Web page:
The unit will be part of the office’s Special Proceedings Division, which handles all post-conviction litigation in both the U.S. District Court for the District of Columbia and the Superior Court of the District of Columbia. The unit’s work will be reviewed by a Conviction Integrity Committee, which also will focus on developing better prosecution practices and training.

     The review process will include an examination of all materials relating to a defendant’s original conviction, as well as an investigation into the integrity of new evidence proffered by the defendant. The review will recommend whether relief is warranted, such as vacation of the conviction and the issuance of a certificate of actual innocence. Final recommendations are to be submitted to the Conviction Integrity Committee and the U.S. Attorney for approval.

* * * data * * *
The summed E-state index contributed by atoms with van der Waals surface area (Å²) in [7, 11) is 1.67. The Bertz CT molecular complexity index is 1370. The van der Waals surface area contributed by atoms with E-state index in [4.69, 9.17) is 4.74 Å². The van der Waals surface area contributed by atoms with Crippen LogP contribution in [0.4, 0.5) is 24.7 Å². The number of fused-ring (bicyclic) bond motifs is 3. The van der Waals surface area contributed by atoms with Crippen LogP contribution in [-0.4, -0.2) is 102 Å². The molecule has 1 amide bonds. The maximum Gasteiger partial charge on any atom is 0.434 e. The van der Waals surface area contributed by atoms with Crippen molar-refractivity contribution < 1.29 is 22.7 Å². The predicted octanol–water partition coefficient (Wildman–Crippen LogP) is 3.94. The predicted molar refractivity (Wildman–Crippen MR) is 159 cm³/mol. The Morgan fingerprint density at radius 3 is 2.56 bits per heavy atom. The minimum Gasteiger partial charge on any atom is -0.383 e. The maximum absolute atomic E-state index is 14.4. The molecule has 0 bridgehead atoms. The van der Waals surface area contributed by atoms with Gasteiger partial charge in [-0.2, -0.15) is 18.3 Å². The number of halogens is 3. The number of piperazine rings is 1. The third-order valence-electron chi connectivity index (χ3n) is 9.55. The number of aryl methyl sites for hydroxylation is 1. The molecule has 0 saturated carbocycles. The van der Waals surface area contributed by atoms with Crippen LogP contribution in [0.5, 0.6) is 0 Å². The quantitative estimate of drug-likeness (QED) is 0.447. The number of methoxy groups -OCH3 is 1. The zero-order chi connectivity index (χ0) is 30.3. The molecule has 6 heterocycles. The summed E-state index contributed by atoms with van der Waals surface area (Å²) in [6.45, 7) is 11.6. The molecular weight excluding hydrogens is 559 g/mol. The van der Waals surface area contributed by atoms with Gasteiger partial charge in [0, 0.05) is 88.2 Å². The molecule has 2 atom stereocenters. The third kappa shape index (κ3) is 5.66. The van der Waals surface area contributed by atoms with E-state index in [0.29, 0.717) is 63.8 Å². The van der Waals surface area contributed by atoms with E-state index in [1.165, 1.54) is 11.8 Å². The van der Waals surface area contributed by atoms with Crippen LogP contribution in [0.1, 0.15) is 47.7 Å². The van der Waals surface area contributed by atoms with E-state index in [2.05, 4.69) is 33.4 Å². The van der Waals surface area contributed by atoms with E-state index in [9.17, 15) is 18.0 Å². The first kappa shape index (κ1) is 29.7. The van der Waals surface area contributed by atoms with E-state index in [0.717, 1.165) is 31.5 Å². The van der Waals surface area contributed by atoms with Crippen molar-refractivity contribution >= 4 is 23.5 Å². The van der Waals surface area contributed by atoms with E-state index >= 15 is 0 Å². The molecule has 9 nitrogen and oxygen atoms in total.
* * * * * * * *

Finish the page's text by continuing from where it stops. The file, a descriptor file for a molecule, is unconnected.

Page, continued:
In cases leading to exoneration, the U.S. Attorney’s Office will work to identify the actual perpetrators of the crimes at issue, particularly when DNA evidence is available.

     The Special Proceedings Division most commonly responds to motions alleging ineffective assistance of counsel, prosecutorial misconduct, and newly discovered evidence. The Division also responds to motions for release filed by defendants found not guilty by reason of insanity, habeas petitions challenging the actions of the U.S. Parole Commission or the Bureau of Prisons, motions to seal arrest records, and post-sentence motions filed under the Innocence Protection Act and the Sex Offender Registration Act.

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Updated February 19, 2015